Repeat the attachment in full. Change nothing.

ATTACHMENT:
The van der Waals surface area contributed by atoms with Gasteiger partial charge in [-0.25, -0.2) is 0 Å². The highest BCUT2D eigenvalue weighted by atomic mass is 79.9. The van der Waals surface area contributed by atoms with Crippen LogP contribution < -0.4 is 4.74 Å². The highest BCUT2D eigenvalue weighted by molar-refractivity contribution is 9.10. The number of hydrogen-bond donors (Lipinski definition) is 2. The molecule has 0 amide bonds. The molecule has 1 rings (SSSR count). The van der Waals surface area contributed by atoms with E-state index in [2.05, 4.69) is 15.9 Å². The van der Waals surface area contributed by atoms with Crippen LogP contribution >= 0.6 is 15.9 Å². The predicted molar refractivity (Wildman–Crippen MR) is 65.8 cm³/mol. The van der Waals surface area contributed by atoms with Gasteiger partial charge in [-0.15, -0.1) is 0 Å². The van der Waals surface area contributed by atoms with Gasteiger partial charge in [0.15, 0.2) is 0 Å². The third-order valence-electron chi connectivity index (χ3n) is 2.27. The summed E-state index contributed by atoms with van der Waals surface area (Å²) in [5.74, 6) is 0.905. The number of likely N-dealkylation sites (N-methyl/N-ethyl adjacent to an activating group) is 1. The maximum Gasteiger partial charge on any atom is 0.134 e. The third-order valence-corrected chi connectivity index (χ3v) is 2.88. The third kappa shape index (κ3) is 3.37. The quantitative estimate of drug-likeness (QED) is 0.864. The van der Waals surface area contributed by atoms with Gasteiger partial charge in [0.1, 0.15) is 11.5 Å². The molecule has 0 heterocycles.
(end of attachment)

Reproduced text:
The van der Waals surface area contributed by atoms with Gasteiger partial charge in [-0.25, -0.2) is 0 Å². The highest BCUT2D eigenvalue weighted by atomic mass is 79.9. The van der Waals surface area contributed by atoms with Crippen LogP contribution < -0.4 is 4.74 Å². The highest BCUT2D eigenvalue weighted by molar-refractivity contribution is 9.10. The number of hydrogen-bond donors (Lipinski definition) is 2. The molecule has 0 amide bonds. The molecule has 1 rings (SSSR count). The van der Waals surface area contributed by atoms with E-state index in [2.05, 4.69) is 15.9 Å². The van der Waals surface area contributed by atoms with Crippen LogP contribution >= 0.6 is 15.9 Å². The predicted molar refractivity (Wildman–Crippen MR) is 65.8 cm³/mol. The van der Waals surface area contributed by atoms with Gasteiger partial charge in [-0.15, -0.1) is 0 Å². The van der Waals surface area contributed by atoms with Gasteiger partial charge in [0.15, 0.2) is 0 Å². The third-order valence-electron chi connectivity index (χ3n) is 2.27. The summed E-state index contributed by atoms with van der Waals surface area (Å²) in [5.74, 6) is 0.905. The number of likely N-dealkylation sites (N-methyl/N-ethyl adjacent to an activating group) is 1. The maximum Gasteiger partial charge on any atom is 0.134 e. The third-order valence-corrected chi connectivity index (χ3v) is 2.88. The third kappa shape index (κ3) is 3.37. The quantitative estimate of drug-likeness (QED) is 0.864. The van der Waals surface area contributed by atoms with Gasteiger partial charge in [0.1, 0.15) is 11.5 Å². The molecule has 0 heterocycles.